Suicide attempts (which most often occur in depressed people) not infrequently have this characteristic. There’s a kind of “see what you made me do” or “now you’ll miss me” quality to the notes or communications surrounding the tragedy. They blame others for their bad feelings.
Depression often hides underlying hurt, anger and resentment which then are often forgotten. it should be emphasized that this explanation does not account for all depression, but undoubtedly it explains some.
7. Guilt. It is not difficult to understand why guilt can lead to depression. When a person feels that he or she has failed or has done something wrong, guilt arises and along with it comes self-condemnation, frustration, hopelessness and other symptoms of depression. Guilt and depression so often occur together that it is difficult to determine which comes first. Perhaps in most cases guilt comes before depression but at times depression will cause people to feel guilty (because they seem unable to “snap out” of the despair). In either case a vicious cycle is set in motion (guilt causes depression which causes more guilt, and so on).
The Effects of Depression
No one really enjoys having problems, but problems sometimes can serve a useful purpose. When we are physically sick, for example, we are excused from work, people shower us with attention or sympathy, others make decisions for us, or take over our responsibilities, and sometimes we can enjoy a period of leisure and relaxation. The same is true when we are emotionally down or distraught. Neurotic behavior, including depression, may not be pleasant, but it does help us to avoid responsibilities, save face, attract attention, and have an excuse for inactivity. Eventually, however, emotionally hurting people realize that the benefits of depression are not really satisfying. Such people begin to hate what they are doing and, in time, they often end up hating themselves. This, as we have seen, creates more depression.
Depression leads to any or all of the following effects. In general, the deeper the depression the more intense the effects.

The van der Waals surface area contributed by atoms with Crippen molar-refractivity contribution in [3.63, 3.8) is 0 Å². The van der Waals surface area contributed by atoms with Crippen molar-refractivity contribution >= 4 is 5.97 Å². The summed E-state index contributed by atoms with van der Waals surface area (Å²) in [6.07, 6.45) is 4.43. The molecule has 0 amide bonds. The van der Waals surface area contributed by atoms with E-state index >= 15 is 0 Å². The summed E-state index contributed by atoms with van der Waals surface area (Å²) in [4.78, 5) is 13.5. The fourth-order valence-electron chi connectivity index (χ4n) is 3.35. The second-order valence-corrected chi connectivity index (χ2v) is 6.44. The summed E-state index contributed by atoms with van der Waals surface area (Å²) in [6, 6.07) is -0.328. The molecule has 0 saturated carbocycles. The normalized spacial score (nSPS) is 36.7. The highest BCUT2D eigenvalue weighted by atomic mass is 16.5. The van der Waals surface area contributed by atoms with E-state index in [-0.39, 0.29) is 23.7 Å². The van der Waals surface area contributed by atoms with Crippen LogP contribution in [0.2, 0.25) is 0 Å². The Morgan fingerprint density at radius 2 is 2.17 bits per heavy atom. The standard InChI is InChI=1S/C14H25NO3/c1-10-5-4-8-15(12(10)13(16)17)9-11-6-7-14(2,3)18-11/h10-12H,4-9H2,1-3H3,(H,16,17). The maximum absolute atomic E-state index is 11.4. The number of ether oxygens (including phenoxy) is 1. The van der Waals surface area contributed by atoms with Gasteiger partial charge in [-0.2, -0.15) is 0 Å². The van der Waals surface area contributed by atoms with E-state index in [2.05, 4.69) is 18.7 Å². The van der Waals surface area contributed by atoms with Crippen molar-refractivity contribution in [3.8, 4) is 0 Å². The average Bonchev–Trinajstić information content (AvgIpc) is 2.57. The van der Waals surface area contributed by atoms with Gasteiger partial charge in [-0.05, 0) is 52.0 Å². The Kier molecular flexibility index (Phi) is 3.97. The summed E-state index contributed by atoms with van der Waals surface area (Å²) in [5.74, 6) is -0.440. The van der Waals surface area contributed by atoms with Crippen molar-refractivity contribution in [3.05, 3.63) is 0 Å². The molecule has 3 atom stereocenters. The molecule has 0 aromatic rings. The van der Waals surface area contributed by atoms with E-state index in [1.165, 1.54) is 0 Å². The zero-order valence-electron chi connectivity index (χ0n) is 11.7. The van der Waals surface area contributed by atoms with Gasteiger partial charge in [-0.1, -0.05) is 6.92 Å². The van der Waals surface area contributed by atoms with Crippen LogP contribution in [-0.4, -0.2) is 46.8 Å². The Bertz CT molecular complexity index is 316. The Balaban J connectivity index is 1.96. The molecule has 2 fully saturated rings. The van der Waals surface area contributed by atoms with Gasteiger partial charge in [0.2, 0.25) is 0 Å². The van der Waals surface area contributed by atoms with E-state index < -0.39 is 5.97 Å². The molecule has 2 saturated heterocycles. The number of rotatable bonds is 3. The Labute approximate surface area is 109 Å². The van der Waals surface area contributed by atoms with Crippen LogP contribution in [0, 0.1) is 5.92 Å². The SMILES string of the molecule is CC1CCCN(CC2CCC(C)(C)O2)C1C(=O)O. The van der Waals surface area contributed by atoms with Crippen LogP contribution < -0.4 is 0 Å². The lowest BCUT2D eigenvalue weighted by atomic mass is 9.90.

1. Unhappiness and Inefficiency. Depressed people often feel “blue,” hopeless, self-critical and miserable. As a result they lack enthusiasm, are indecisive, and sometimes have little energy for doing even simple things (like getting out of bed in the morning). Life thus is characterized by in-efficiency, underachievement and an increased dependence on others.
2. Masked Reactions. In some people, the depression is hidden even from themselves, but it comes out in other ways including physical symptoms and complaints (hypochondreases); aggressive actions and angry temper outbursts; impulsive behavior, including gambling, drinking, violence, destructiveness or impulsive sex; accident proneness; compulsive work; and sexual problems, to name the most common. These symptoms of “masked depression” occur in children and adolescents as well as in adults. The person is smiling on the outside but hurting on the inside and expressing this hurt in ways which hide the real inner despair.
3. Withdrawal. When a person is discouraged, unmotivated, bored with life and lacking in self-confidence, there is often a desire to get away from others (since social contacts may be too demanding), to daydream, and to escape into a world of television, novels, alcohol or drug use. Some people dream of running away or finding a simpler job and a few even do this.